Children teaching parents Cunliffe said the most successful programs she has worked on with CRS are school water and sanitation interventions. “I see incredible behavior changes in children,” she said. They often go home and tell their parents that they need to build a latrine or they need a handwashing station or they need soap, she added. Cunliffe said she took water for granted when growing up in the Land of 10,000 Lakes. “I got water out of the tap when I wanted to and used the toilet when I needed to,” she said. “It is such a luxury here that we don’t even think about.” “It’s a human right that everyone should have access to water, and it seems so simple, but its not,” she said.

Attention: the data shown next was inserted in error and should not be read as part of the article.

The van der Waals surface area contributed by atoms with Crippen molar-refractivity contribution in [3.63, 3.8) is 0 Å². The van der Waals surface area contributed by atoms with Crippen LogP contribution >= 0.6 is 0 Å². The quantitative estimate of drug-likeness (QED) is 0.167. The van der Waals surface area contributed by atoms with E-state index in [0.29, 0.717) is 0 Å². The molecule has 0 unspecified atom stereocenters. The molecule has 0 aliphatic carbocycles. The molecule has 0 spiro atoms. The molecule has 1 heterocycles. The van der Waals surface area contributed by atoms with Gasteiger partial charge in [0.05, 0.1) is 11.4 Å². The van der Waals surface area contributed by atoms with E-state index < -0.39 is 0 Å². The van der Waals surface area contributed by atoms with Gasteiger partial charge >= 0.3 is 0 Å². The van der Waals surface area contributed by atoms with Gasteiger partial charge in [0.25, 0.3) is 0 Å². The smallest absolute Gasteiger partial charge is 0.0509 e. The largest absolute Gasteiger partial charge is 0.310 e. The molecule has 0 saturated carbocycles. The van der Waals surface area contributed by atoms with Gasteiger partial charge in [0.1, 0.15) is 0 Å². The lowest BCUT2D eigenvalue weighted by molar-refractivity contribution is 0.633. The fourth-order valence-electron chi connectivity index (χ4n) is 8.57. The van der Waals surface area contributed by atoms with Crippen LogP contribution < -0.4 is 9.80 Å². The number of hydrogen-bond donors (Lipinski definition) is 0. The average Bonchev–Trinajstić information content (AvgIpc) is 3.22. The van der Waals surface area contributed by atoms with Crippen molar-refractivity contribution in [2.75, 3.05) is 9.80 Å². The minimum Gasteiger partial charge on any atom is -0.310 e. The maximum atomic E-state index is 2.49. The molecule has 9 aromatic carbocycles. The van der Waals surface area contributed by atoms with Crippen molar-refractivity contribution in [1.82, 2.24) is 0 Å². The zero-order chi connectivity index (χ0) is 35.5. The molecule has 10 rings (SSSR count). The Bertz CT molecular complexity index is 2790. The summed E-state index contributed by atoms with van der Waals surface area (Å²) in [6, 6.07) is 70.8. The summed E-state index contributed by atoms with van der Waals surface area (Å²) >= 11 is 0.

Synod members propose ways to promote evangelization Catholic News Service Members of the Synod of Bishops recommended the Vatican establish a commission to monitor religious freedom, develop guidelines for training evangelizers and ensure there is a church in every diocese where confession is always available. At the end of the three-week world Synod of Bishops on new evangelization, members of the gathering approved 58 propositions to give to the pope; although synod rules say the proposals are secret, Pope Benedict authorized their publication Oct. 27. The propositions were designed as recommendations for the pope to use in a post-synodal apostolic exhortation. Many of the propositions described current challenges and opportunities that the church faces in sharing the Gospel, strengthening the faith and reaching out to lapsed Catholics. Other propositions asked the pope or individual bishops to consider concrete projects, including: ■ Establishing a Vatican commission to monitor religious freedom around the world, denounce attacks on religious freedom and promote a broader understanding of its importance as a basic human right. The propositions said, “The proclamation of the good news in different contexts of the world — marked by the process of globalization and secularism — places different challenges before the church: at times in outright religious persecution, at other times in a widespread indifference, interference, restriction or harassment.” ■ Developing a “pastoral plan of initial proclamation” that would outline steps to help ensure that once people hear the Gospel, they are led to conversion and faith and are educated in church teaching. It also should describe the “qualities and guidelines for the formation of Catholic evangelizers today.” ■ Asking that every diocese establish a parish or shrine dedicated “in a permanent way” to the administration of the sacrament of penance, ensuring “priests are always present, allowing God’s mercy to be experienced by all the faithful.” Synod members used several propositions to emphasize the family as the place where life and love are first given, where people are introduced to the faith and where they learn to live according to Gospel values.